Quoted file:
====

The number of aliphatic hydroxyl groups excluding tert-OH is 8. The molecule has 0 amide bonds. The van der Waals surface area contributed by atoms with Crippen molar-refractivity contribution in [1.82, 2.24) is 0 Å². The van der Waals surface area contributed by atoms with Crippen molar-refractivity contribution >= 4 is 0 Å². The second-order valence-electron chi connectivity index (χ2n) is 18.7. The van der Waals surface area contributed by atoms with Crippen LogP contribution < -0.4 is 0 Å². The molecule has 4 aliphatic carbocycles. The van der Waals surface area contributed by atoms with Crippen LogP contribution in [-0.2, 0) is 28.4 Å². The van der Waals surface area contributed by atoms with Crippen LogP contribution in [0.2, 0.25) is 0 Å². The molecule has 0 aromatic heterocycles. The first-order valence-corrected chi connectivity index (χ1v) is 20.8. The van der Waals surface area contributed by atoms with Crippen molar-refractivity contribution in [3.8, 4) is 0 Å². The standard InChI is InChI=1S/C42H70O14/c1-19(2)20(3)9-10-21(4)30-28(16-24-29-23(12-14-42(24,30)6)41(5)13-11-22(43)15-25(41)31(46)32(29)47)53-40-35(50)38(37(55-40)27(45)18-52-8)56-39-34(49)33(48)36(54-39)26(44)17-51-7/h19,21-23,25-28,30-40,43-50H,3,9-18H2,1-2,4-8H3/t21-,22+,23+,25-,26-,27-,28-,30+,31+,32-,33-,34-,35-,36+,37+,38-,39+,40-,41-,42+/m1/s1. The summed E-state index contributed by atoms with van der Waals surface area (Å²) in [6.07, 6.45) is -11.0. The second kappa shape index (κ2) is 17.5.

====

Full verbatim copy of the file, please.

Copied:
The number of aliphatic hydroxyl groups excluding tert-OH is 8. The molecule has 0 amide bonds. The van der Waals surface area contributed by atoms with Crippen molar-refractivity contribution in [1.82, 2.24) is 0 Å². The van der Waals surface area contributed by atoms with Crippen molar-refractivity contribution >= 4 is 0 Å². The second-order valence-electron chi connectivity index (χ2n) is 18.7. The van der Waals surface area contributed by atoms with Crippen LogP contribution < -0.4 is 0 Å². The molecule has 4 aliphatic carbocycles. The van der Waals surface area contributed by atoms with Crippen LogP contribution in [-0.2, 0) is 28.4 Å². The van der Waals surface area contributed by atoms with Crippen LogP contribution in [0.2, 0.25) is 0 Å². The molecule has 0 aromatic heterocycles. The first-order valence-corrected chi connectivity index (χ1v) is 20.8. The van der Waals surface area contributed by atoms with Crippen molar-refractivity contribution in [3.8, 4) is 0 Å². The standard InChI is InChI=1S/C42H70O14/c1-19(2)20(3)9-10-21(4)30-28(16-24-29-23(12-14-42(24,30)6)41(5)13-11-22(43)15-25(41)31(46)32(29)47)53-40-35(50)38(37(55-40)27(45)18-52-8)56-39-34(49)33(48)36(54-39)26(44)17-51-7/h19,21-23,25-28,30-40,43-50H,3,9-18H2,1-2,4-8H3/t21-,22+,23+,25-,26-,27-,28-,30+,31+,32-,33-,34-,35-,36+,37+,38-,39+,40-,41-,42+/m1/s1. The summed E-state index contributed by atoms with van der Waals surface area (Å²) in [6.07, 6.45) is -11.0. The second kappa shape index (κ2) is 17.5.